How to Conduct a Group Interview to Find the Best New Hires

If you need to hire a large number of employees and soon, then you’re probably thinking about conducting a group interview. It will save a lot of time than if you try to interview each candidate separately. But it’s important to think this through. Careful preparation in conducting group interviews is critical so that you gain insight into candidates’ capabilities, leave a good impression with interviewees, and end up hiring the most qualified employees.
 

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Why and when to conduct group interviews

Conducting group interviews is not appropriate for every situation. If you’re hiring people to fill specialized positions, or you’re not in a time-crunch situation, it’s probably best to conduct interviews one-on-one. While group interviews are expeditious, they are less personal, so they should only be used when you need to hire a relatively large number of people quickly and for similar positions.
 

If that’s the case, then it can be beneficial to organize a group interview – whether that involves having 3 people sitting across a table, working with 30 people broken up into small groups, or hosting a hiring event. Here are some reasons to go that route:
 

  • They save time.

    Group interviews are efficient. Rather than meet one-one-one with prospective employees, a group interview allows you to get to know a large group of candidates in a short period of time.

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  • They offer insight into who’s a teamplayer.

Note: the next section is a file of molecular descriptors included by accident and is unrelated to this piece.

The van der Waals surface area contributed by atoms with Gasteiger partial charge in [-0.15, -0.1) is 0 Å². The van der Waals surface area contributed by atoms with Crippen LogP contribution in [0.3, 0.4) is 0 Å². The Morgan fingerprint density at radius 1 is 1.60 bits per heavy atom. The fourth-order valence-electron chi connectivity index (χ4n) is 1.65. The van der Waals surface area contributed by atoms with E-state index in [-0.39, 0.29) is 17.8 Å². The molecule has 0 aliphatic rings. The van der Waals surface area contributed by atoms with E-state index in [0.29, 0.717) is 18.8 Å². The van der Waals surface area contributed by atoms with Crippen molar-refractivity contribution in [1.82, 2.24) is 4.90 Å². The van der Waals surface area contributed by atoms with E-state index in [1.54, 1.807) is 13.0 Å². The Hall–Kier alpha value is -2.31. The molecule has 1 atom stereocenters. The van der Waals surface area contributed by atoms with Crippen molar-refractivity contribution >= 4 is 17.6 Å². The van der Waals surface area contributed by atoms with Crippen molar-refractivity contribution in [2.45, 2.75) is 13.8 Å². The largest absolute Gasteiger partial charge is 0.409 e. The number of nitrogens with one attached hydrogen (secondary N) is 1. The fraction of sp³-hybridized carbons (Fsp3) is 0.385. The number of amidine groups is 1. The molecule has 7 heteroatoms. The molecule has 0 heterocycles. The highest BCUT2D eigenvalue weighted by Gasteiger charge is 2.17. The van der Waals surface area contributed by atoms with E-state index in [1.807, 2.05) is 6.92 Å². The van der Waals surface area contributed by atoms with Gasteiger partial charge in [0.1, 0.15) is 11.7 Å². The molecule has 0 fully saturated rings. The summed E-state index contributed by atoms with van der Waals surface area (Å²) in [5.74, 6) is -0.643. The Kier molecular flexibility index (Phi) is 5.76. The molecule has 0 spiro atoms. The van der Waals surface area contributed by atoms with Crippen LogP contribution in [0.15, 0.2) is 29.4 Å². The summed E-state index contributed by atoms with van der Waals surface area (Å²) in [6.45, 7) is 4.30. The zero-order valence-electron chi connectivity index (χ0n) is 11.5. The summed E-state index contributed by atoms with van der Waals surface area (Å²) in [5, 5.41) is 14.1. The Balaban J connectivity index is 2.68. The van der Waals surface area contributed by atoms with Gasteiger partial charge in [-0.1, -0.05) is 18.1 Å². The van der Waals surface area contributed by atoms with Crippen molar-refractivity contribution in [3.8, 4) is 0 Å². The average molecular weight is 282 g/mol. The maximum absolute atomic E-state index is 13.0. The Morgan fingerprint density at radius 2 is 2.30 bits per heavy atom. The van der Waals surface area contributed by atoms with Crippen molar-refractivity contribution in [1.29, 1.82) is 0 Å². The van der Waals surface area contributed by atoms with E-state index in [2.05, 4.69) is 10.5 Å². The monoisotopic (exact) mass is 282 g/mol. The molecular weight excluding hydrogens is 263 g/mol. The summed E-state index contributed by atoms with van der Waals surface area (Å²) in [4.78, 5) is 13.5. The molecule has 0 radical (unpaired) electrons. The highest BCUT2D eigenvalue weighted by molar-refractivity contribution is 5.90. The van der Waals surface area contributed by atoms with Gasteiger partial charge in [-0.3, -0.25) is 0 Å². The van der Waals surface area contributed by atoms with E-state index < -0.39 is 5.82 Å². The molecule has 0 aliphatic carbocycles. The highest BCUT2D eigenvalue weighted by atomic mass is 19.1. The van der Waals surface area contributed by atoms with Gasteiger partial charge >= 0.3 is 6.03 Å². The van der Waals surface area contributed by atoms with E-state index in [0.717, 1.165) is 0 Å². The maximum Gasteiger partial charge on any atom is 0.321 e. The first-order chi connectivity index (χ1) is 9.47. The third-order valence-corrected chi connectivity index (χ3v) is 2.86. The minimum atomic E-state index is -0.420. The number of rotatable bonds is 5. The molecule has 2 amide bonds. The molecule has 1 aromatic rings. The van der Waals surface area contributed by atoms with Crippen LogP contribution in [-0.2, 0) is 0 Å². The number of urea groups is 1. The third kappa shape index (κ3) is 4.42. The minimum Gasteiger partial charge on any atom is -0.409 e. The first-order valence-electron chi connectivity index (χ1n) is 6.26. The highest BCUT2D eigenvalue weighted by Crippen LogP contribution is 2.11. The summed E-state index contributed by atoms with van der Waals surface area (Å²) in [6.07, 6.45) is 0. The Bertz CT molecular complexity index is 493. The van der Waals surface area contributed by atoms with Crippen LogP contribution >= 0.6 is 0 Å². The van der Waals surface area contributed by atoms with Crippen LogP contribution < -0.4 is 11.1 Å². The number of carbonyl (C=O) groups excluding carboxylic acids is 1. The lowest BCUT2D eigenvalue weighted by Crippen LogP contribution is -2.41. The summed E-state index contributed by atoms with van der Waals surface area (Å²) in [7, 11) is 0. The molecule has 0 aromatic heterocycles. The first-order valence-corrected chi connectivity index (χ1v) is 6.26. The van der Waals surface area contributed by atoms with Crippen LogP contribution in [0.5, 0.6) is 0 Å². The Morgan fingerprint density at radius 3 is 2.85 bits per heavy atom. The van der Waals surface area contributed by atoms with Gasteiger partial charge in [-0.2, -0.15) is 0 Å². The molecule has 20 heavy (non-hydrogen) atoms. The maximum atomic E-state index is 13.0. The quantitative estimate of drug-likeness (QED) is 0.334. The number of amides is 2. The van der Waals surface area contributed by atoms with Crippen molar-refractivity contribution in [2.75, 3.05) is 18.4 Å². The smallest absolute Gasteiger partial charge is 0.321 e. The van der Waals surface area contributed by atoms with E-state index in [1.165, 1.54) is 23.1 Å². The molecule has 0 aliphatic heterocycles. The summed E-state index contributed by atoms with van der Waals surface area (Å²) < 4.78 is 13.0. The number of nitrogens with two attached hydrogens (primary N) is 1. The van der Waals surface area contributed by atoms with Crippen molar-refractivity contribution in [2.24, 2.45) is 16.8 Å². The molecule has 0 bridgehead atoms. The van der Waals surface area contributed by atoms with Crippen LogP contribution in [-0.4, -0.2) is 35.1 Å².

In a group setting, you can get a sense of how individuals interact with others, who seems more like leadership material, and who is more introverted.

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  • They help narrow down candidates.

    Being able to compare candidates to others in real time helps you to quickly size up which individuals rise to the top. Afterward, you can ask those people back for individual interviews to make sure you’re making the right choice.

 

3 steps to conducting an effective group interview

There are 3 main areas to think about when planning a group interview: preparation, execution, and follow-up.
 

  1. Preparing for the interview

    The more time you put in to setting up the interview, the more valuable the information you’ll glean from candidates.
     

    • When, where, and how many. Decide when you want the interview to take place, how many candidates is appropriate, and what space will work best.
    • Select the interview team and a facilitator. Choose individuals who would supervise the prospective employee or have particularly helpful experience related to the job in question. Also assign a team leader. This person will handle communication with the interview team members, facilitate the group interview, and take care of logistics.
    • Inform the candidates. In addition to letting the potential new hires know when and where the interview will take place, be sure to explain that it will be a group format and what kinds of activities will take place.